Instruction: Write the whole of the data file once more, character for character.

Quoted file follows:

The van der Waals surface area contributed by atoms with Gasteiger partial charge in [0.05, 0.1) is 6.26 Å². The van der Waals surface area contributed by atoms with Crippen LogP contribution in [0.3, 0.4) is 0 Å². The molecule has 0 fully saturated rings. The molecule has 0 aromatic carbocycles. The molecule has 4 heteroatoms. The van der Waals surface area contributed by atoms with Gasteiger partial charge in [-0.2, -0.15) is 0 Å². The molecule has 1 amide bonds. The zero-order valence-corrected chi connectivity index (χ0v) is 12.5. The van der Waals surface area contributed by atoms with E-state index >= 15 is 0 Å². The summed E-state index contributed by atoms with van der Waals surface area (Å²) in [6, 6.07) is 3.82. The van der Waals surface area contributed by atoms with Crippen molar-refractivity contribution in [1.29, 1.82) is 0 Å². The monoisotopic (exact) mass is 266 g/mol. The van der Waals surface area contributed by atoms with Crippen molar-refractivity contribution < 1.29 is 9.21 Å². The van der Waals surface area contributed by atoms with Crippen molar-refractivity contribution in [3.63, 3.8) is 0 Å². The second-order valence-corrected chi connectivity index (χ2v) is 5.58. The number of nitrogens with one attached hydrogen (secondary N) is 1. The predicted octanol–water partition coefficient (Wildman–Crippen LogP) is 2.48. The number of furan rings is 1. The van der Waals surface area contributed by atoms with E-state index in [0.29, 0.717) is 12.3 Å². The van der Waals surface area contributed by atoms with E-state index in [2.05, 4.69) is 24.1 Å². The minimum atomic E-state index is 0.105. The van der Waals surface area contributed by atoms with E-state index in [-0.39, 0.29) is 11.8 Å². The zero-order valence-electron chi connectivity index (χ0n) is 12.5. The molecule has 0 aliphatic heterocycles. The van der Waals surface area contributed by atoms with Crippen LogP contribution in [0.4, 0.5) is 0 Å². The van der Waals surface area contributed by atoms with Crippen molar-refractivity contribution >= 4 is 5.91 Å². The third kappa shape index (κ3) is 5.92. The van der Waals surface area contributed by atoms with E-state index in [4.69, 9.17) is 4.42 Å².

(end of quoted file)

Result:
The van der Waals surface area contributed by atoms with Gasteiger partial charge in [0.05, 0.1) is 6.26 Å². The van der Waals surface area contributed by atoms with Crippen LogP contribution in [0.3, 0.4) is 0 Å². The molecule has 0 fully saturated rings. The molecule has 0 aromatic carbocycles. The molecule has 4 heteroatoms. The van der Waals surface area contributed by atoms with Gasteiger partial charge in [-0.2, -0.15) is 0 Å². The molecule has 1 amide bonds. The zero-order valence-corrected chi connectivity index (χ0v) is 12.5. The van der Waals surface area contributed by atoms with E-state index >= 15 is 0 Å². The summed E-state index contributed by atoms with van der Waals surface area (Å²) in [6, 6.07) is 3.82. The van der Waals surface area contributed by atoms with Crippen molar-refractivity contribution in [1.29, 1.82) is 0 Å². The monoisotopic (exact) mass is 266 g/mol. The van der Waals surface area contributed by atoms with Crippen molar-refractivity contribution < 1.29 is 9.21 Å². The van der Waals surface area contributed by atoms with Crippen molar-refractivity contribution in [3.63, 3.8) is 0 Å². The second-order valence-corrected chi connectivity index (χ2v) is 5.58. The number of nitrogens with one attached hydrogen (secondary N) is 1. The predicted octanol–water partition coefficient (Wildman–Crippen LogP) is 2.48. The number of furan rings is 1. The van der Waals surface area contributed by atoms with E-state index in [0.29, 0.717) is 12.3 Å². The van der Waals surface area contributed by atoms with E-state index in [2.05, 4.69) is 24.1 Å². The minimum atomic E-state index is 0.105. The van der Waals surface area contributed by atoms with E-state index in [-0.39, 0.29) is 11.8 Å². The zero-order valence-electron chi connectivity index (χ0n) is 12.5. The molecule has 0 aliphatic heterocycles. The van der Waals surface area contributed by atoms with Crippen LogP contribution in [0.4, 0.5) is 0 Å². The van der Waals surface area contributed by atoms with Crippen molar-refractivity contribution >= 4 is 5.91 Å². The third kappa shape index (κ3) is 5.92. The van der Waals surface area contributed by atoms with E-state index in [4.69, 9.17) is 4.42 Å².